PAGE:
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Re: service enablement via mail and otp?


From: "Karl E. Jorgensen" <karl@jorgensen.com>
Subject: Re: service enablement via mail and otp?
Date: Thu, 1 Aug 2002 01:20:46 +0100


I wrote:
> > I've downloaded a copy and taken a quick look at the man page -- I
> > didn't notice anything about mechanisms for dealing w/ replay attacks
> > in the man page -- are there any?
> No. I have to admit that I hadn't even thought about replay attacks :-(.
> I'll have to see what methods others have employed to avoid them (or
> think up a probably-less-secure method myself).

Right.  There are a few obvious ones that come to mind:

  -Get an appropriate time stamp [1] and include that in the request
   -- the server can keep the stamp around for some time after
   completing the request and delete after some period of time.  The
   server can be configured to only execute requests that have valid
   time stamps that have times w/in a certain "distance" compared to
   the current time.

   Presumably you want a time stamp that can't be or is extremely
   difficult to forge -- you need a way of verifying it too.  For
   various reasons (e.g. existing technologies, complexity, etc.), I
   don't think this approach is currently doable -- a full discussion
   would be way off-topic and long, so I think we should steer clear
   of this.

  -Challenge-response: server sends a challenge in encrypted form, you
   decrypt it and include it in your encrypted reply.  The server
   checks this and has a mechanism for checking whether it has already
   processed a request w/ that challenge in the past.  [ It's nice to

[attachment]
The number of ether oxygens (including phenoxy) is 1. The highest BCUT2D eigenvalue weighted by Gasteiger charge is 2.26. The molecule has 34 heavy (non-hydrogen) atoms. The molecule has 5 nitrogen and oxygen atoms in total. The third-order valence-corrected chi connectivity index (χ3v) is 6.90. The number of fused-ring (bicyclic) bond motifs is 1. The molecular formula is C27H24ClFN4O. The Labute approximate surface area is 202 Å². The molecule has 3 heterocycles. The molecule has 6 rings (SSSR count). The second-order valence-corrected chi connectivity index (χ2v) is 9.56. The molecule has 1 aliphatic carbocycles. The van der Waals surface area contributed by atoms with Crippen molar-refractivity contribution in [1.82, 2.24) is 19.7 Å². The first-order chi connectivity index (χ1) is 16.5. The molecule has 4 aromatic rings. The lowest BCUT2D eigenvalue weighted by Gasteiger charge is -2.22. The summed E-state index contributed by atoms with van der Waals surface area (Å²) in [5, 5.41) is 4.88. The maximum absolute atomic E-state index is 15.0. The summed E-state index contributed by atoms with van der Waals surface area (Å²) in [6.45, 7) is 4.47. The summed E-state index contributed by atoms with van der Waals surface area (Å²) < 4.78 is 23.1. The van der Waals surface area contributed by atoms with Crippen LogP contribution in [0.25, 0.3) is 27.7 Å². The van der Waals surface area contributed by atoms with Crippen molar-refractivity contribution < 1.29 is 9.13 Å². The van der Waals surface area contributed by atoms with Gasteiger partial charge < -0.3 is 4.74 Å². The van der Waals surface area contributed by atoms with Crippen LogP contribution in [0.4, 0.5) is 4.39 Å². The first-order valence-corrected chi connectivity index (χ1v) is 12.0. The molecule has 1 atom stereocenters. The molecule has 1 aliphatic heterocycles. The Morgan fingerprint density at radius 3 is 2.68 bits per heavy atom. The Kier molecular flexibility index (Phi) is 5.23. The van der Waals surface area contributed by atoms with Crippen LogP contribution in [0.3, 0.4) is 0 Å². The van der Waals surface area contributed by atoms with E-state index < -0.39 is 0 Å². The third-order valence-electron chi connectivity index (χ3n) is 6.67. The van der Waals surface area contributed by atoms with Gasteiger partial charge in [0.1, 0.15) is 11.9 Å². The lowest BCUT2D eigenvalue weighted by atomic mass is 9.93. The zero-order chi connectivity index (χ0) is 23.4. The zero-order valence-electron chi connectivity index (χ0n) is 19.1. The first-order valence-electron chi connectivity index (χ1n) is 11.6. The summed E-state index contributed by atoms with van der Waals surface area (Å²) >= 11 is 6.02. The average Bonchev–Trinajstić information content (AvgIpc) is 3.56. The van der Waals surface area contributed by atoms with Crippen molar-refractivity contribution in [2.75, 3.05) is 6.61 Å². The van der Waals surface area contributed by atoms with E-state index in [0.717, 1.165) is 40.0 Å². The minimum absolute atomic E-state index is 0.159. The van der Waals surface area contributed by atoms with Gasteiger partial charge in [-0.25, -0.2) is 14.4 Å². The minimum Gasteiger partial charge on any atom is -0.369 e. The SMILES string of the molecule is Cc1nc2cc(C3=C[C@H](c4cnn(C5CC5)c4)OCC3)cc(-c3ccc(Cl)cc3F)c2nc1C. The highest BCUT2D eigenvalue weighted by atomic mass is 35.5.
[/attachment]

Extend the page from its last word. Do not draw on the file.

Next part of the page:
employ a method that doesn't require keeping around a lot of
   state information. ]

> > The reason I like the OTP design for my particular situation is that I
> > don't want to carry around a PGP key [1] and I don't want to mess w/
> > doing some kind of round-trip-challenge-response thing via mail to
> > deal w/ potential replay attacks.
> Hm... GPG *does* have a --symmetric option, which seems to not use keys
> at all. Assuming that a suitable method for generating (and
> keeping-in-sync) passphrases between your PDA and smash, do you think
> that would be suitable for you? This probably implies storing/generating
> acceptable passphases locally (for smash) in clear-text...

Hmmm, I'm not sure what you mean here.  When you say "not use keys" I
presume you mean doesn't use public key crypto keys but does use
symmetric key crypto keys...

One of the nice things about OTPs (as per the IETF RFCs) is that there
is a calculation mechanism (based on a common seed) that's simple and
fast enough to be implemented on many PDAs.  You can store the seed in
encrypted form on your PDA and only decrypt it when you need to
calculate some OTPs.


> But it should be reasonably simple to add extensions to check the
> script immediately before execution. I'd prefer to implement such
> extensions as separate scripts.  I like that idea. One more on my
> TODO list.


> > [1] I've got OTP calculators for my PDA which I'm fine w/ carrying.
> >     Actually, what I don't want is to carry around a secret key and a
> >     corresponding device to do the encryption/signing/decryption
> >     (perhaps some day PDAs will do this comfortably).  I'm not about
> >     to place a secret key of mine on someone else's machine...
> Which OTP calculator (and PDA) do you use? I've got a PDA too, and this
> might be handy for me too... [ This is probably OT for this list...]

I use a Palm-compatible device.  The OTP calculator I've been using is
pilOTP.  I've also tried PalmKey and Pilot/OTP, but I remember
experiencing a bug in one of them and I don't remember what problem I
had w/ the other.

IIRC, either Keyring or Strip (but not both) has some kind of OTP
support too.

P.S. Feel free to mail me directly for further discussion.

[1] Much harder than one might imagine (-;

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